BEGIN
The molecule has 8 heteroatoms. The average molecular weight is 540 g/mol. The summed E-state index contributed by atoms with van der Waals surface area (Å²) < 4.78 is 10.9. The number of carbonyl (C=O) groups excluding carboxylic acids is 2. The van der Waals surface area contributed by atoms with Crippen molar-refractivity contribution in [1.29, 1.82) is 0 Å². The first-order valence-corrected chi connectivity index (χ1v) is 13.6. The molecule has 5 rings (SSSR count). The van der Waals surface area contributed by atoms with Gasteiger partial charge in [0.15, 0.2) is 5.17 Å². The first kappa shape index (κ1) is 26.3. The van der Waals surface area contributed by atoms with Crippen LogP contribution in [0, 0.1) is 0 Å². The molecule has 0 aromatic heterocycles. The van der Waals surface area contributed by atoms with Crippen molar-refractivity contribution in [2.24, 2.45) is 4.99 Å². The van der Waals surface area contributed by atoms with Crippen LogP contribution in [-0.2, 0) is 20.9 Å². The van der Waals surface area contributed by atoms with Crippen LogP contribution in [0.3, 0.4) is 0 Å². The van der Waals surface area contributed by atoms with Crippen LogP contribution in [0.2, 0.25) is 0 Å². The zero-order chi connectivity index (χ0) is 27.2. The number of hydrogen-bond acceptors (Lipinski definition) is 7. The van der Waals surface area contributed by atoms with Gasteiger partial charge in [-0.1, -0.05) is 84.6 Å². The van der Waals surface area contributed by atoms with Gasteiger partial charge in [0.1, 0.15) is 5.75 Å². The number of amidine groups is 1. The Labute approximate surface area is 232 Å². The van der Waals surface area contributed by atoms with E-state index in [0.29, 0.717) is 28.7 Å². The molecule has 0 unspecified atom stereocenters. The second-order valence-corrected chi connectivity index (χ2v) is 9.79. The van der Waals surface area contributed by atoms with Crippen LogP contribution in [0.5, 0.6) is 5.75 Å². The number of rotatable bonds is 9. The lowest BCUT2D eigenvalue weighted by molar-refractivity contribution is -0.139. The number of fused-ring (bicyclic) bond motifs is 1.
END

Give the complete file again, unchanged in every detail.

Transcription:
The molecule has 8 heteroatoms. The average molecular weight is 540 g/mol. The summed E-state index contributed by atoms with van der Waals surface area (Å²) < 4.78 is 10.9. The number of carbonyl (C=O) groups excluding carboxylic acids is 2. The van der Waals surface area contributed by atoms with Crippen molar-refractivity contribution in [1.29, 1.82) is 0 Å². The first-order valence-corrected chi connectivity index (χ1v) is 13.6. The molecule has 5 rings (SSSR count). The van der Waals surface area contributed by atoms with Gasteiger partial charge in [0.15, 0.2) is 5.17 Å². The first kappa shape index (κ1) is 26.3. The van der Waals surface area contributed by atoms with Crippen LogP contribution in [0, 0.1) is 0 Å². The molecule has 0 aromatic heterocycles. The van der Waals surface area contributed by atoms with Crippen molar-refractivity contribution in [2.24, 2.45) is 4.99 Å². The van der Waals surface area contributed by atoms with Crippen LogP contribution in [-0.2, 0) is 20.9 Å². The van der Waals surface area contributed by atoms with Crippen LogP contribution in [0.3, 0.4) is 0 Å². The van der Waals surface area contributed by atoms with Crippen LogP contribution in [0.2, 0.25) is 0 Å². The zero-order chi connectivity index (χ0) is 27.2. The number of hydrogen-bond acceptors (Lipinski definition) is 7. The van der Waals surface area contributed by atoms with Gasteiger partial charge in [-0.1, -0.05) is 84.6 Å². The van der Waals surface area contributed by atoms with Gasteiger partial charge in [0.1, 0.15) is 5.75 Å². The number of amidine groups is 1. The Labute approximate surface area is 232 Å². The van der Waals surface area contributed by atoms with E-state index in [0.29, 0.717) is 28.7 Å². The molecule has 0 unspecified atom stereocenters. The second-order valence-corrected chi connectivity index (χ2v) is 9.79. The van der Waals surface area contributed by atoms with Crippen LogP contribution in [0.5, 0.6) is 5.75 Å². The number of rotatable bonds is 9. The lowest BCUT2D eigenvalue weighted by molar-refractivity contribution is -0.139. The number of fused-ring (bicyclic) bond motifs is 1.